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Report from World Travel Market- London World Travel Market's Global Report 2004-5

Date: Fri, 10/26/2007 - 21:38


World Travel Market`s Global Report 2004-5

Key findings from the World Travel Market Global Travel Report 2004/05 presented today, Monday 8 November, at World Travel Market.

  • Business travellers more concerned about upgrades than security
  • Business travel poised to bounce back
  • Airline losses set to exceed $4 billion
  • Global tourism rises 12 per cent in 2004
  • Internet use in UK higher than in France and Germany
  • US citizens return to the skies


Nearly a quarter of business travellers would fly more often if they were guaranteed upgrades and over a third are tempted by cheaper fares.

The Corporate Air Travel Survey, conducted online in August 2004 by aviation analysts Airclaims in co-operation with several international airlines, polled over 450 frequent business travellers.The findings revealed in the World Travel Market Global Travel Report also highlighted most were unconcerned about safety issues, but instead wanted value for money and greater comfort on flights.

Some 24 per cent would travel more often if upgrades were on offer and 35 per cent would fly more frequently if airline prices were cheaper.

Only 6 per cent of business travellers wanted better schedules, while 11 per cent would fly more often if airlines were more reliable and 10 per cent wanted more frequent flyer programmes.

According to the survey, just three per cent were concerned about on-board security while two per cent wanted good overall security.

Business travellers polled also said they were concerned about excessive taxes, the hassle of delays and the downgrading of service to reduce costs.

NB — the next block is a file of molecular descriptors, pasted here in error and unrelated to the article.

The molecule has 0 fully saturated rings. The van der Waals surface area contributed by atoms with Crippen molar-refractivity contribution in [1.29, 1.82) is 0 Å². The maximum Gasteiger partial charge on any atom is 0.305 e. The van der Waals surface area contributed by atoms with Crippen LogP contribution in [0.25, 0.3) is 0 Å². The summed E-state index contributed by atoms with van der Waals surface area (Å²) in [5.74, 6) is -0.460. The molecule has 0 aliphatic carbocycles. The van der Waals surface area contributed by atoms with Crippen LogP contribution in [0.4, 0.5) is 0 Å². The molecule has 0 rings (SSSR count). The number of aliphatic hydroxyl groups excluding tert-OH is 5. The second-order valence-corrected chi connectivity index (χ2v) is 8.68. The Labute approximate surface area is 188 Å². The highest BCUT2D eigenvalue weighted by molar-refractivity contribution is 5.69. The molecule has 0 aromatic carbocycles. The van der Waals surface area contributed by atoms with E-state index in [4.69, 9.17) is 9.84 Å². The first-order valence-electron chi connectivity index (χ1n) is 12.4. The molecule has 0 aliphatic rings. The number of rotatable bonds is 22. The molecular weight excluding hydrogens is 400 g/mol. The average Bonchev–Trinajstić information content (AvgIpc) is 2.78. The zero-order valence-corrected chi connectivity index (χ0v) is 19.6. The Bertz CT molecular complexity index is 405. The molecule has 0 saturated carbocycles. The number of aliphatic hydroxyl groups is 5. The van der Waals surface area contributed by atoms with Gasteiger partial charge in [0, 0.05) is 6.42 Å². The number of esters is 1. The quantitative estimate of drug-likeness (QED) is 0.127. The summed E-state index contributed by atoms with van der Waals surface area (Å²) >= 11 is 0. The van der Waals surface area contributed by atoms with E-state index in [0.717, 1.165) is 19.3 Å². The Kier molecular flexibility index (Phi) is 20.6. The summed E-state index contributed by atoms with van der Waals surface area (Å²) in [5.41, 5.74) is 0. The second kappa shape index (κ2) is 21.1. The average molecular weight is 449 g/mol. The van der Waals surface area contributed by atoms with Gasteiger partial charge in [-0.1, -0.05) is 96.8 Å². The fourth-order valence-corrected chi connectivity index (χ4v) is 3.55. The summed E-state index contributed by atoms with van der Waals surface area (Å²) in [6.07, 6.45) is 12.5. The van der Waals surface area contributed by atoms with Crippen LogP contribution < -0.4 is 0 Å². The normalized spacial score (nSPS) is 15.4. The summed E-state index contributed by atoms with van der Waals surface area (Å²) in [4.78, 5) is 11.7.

Although only a small number said improved security would encourage them to travel more often, only 30 per cent said they were comfortable flying to the Middle East. Some 90 per cent were happy flying in Europe, while 76 per cent would have no problems travelling to Asia Pacific and 72 per cent to the US.


Business travel out of Europe is set to grow next year after a stagnant period in 2004 predicts the World Travel Market Global Travel Report 2004/05.

Based on the first eight months of the year, the number of business trips in 2004 is expected to rise just one per cent from the 2003 figure of 48 million.

However, an online poll of 450 business travellers found the prospects for the future are improving.

The Corporate Air Travel Survey was conducted in August 2004 by aviation analysts Airclaims in co-operation with several international airlines. Some 34 per cent of business travellers were planning to take more flights over the next 12 months. In November 2003, only 26 per cent said they would take more flights.

Only 5 per cent of business travellers polled claimed they would take less flights, compared with 11 per cent in November 2003.


Airlines are the big losers in forecasts revealed in World Travel Market`s Global Travel Report 2004-05.
Airline losses are set to exceed $4 billion in 2004 following the sharp increase in jet fuel, according to the International Air Transport Association.

IATA, which represents 267 airlines throughout the world, said the cost of aviation fuel, which rose to over $50 a barrel, will lead to members losing more than the $3-$4billion estimated earlier this year.
According to IATA, every additional $0.01 (one cent) increase in the price of jet fuel adds over $500 million in industry costs. Airline industry costs are currently running at $10 billion over 2003 levels.

Meanwhile, trips involving no-frills carriers in Europe increased by 24 per cent from January to August 2004, compared with the same time last year, and now account for 25 per cent of all air trips abroad from Europe.


Global tourism is increasing rapidly with worldwide arrivals rising 12 per cent to around 526 million in the first eight months of 2004, compared with the same period as last year.

Figures unveiled in The World Travel Market Global Report 2004-05 revealed all regions of the world benefited from the trend, with the Asia Pacific region recording the most impressive growth, up 37 per cent to 99 million arrivals, albeit from depressed levels in 2003.